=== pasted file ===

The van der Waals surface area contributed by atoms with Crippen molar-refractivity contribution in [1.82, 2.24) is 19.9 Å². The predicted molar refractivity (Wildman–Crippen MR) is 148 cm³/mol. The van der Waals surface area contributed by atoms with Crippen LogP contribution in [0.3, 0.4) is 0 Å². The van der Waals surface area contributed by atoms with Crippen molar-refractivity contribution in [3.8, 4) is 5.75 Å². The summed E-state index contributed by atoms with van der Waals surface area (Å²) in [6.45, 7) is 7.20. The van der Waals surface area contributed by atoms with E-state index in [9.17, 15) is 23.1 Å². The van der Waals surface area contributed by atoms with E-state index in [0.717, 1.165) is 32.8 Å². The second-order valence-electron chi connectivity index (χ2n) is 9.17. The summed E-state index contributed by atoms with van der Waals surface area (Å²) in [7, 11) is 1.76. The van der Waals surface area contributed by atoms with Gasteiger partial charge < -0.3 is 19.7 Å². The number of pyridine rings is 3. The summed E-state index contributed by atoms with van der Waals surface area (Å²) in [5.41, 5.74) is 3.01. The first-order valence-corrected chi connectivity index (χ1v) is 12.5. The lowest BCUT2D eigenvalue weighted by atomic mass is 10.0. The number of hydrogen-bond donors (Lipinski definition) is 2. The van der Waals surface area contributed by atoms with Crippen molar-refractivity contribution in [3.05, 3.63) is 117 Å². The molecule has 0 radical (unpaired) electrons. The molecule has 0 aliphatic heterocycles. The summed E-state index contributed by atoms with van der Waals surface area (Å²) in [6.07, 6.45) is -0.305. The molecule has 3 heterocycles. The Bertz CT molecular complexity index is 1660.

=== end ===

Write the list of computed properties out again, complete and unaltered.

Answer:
The van der Waals surface area contributed by atoms with Crippen molar-refractivity contribution in [1.82, 2.24) is 19.9 Å². The predicted molar refractivity (Wildman–Crippen MR) is 148 cm³/mol. The van der Waals surface area contributed by atoms with Crippen LogP contribution in [0.3, 0.4) is 0 Å². The van der Waals surface area contributed by atoms with Crippen molar-refractivity contribution in [3.8, 4) is 5.75 Å². The summed E-state index contributed by atoms with van der Waals surface area (Å²) in [6.45, 7) is 7.20. The van der Waals surface area contributed by atoms with E-state index in [9.17, 15) is 23.1 Å². The van der Waals surface area contributed by atoms with E-state index in [0.717, 1.165) is 32.8 Å². The second-order valence-electron chi connectivity index (χ2n) is 9.17. The summed E-state index contributed by atoms with van der Waals surface area (Å²) in [7, 11) is 1.76. The van der Waals surface area contributed by atoms with Gasteiger partial charge < -0.3 is 19.7 Å². The number of pyridine rings is 3. The summed E-state index contributed by atoms with van der Waals surface area (Å²) in [5.41, 5.74) is 3.01. The first-order valence-corrected chi connectivity index (χ1v) is 12.5. The lowest BCUT2D eigenvalue weighted by atomic mass is 10.0. The number of hydrogen-bond donors (Lipinski definition) is 2. The van der Waals surface area contributed by atoms with Crippen molar-refractivity contribution in [3.05, 3.63) is 117 Å². The molecule has 0 radical (unpaired) electrons. The molecule has 0 aliphatic heterocycles. The summed E-state index contributed by atoms with van der Waals surface area (Å²) in [6.07, 6.45) is -0.305. The molecule has 3 heterocycles. The Bertz CT molecular complexity index is 1660.